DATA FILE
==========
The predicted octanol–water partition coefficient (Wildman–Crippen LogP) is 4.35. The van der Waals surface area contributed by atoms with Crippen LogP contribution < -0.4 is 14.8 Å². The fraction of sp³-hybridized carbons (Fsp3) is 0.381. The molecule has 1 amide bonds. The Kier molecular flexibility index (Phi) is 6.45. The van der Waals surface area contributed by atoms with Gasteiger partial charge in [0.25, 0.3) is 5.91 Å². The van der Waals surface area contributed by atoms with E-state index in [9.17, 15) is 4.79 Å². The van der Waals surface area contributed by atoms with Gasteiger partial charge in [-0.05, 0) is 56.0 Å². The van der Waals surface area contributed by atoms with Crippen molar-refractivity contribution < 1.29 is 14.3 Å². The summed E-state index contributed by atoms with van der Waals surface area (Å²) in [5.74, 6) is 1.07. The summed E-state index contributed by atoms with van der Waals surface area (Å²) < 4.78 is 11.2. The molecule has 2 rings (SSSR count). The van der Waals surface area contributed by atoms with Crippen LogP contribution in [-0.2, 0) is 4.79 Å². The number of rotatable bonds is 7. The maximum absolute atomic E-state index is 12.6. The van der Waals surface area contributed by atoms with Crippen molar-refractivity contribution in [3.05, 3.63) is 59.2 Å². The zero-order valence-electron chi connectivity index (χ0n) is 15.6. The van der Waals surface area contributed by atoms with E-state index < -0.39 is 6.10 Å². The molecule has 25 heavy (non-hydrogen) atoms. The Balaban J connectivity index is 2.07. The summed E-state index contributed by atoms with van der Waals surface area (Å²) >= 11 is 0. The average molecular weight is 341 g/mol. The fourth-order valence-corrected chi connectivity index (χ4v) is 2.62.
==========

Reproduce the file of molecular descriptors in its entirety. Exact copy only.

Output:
The predicted octanol–water partition coefficient (Wildman–Crippen LogP) is 4.35. The van der Waals surface area contributed by atoms with Crippen LogP contribution < -0.4 is 14.8 Å². The fraction of sp³-hybridized carbons (Fsp3) is 0.381. The molecule has 1 amide bonds. The Kier molecular flexibility index (Phi) is 6.45. The van der Waals surface area contributed by atoms with Gasteiger partial charge in [0.25, 0.3) is 5.91 Å². The van der Waals surface area contributed by atoms with E-state index in [9.17, 15) is 4.79 Å². The van der Waals surface area contributed by atoms with Gasteiger partial charge in [-0.05, 0) is 56.0 Å². The van der Waals surface area contributed by atoms with Crippen molar-refractivity contribution < 1.29 is 14.3 Å². The summed E-state index contributed by atoms with van der Waals surface area (Å²) in [5.74, 6) is 1.07. The summed E-state index contributed by atoms with van der Waals surface area (Å²) < 4.78 is 11.2. The molecule has 2 rings (SSSR count). The van der Waals surface area contributed by atoms with Crippen LogP contribution in [-0.2, 0) is 4.79 Å². The number of rotatable bonds is 7. The maximum absolute atomic E-state index is 12.6. The van der Waals surface area contributed by atoms with Crippen molar-refractivity contribution in [3.05, 3.63) is 59.2 Å². The zero-order valence-electron chi connectivity index (χ0n) is 15.6. The van der Waals surface area contributed by atoms with E-state index < -0.39 is 6.10 Å². The molecule has 25 heavy (non-hydrogen) atoms. The Balaban J connectivity index is 2.07. The summed E-state index contributed by atoms with van der Waals surface area (Å²) >= 11 is 0. The average molecular weight is 341 g/mol. The fourth-order valence-corrected chi connectivity index (χ4v) is 2.62.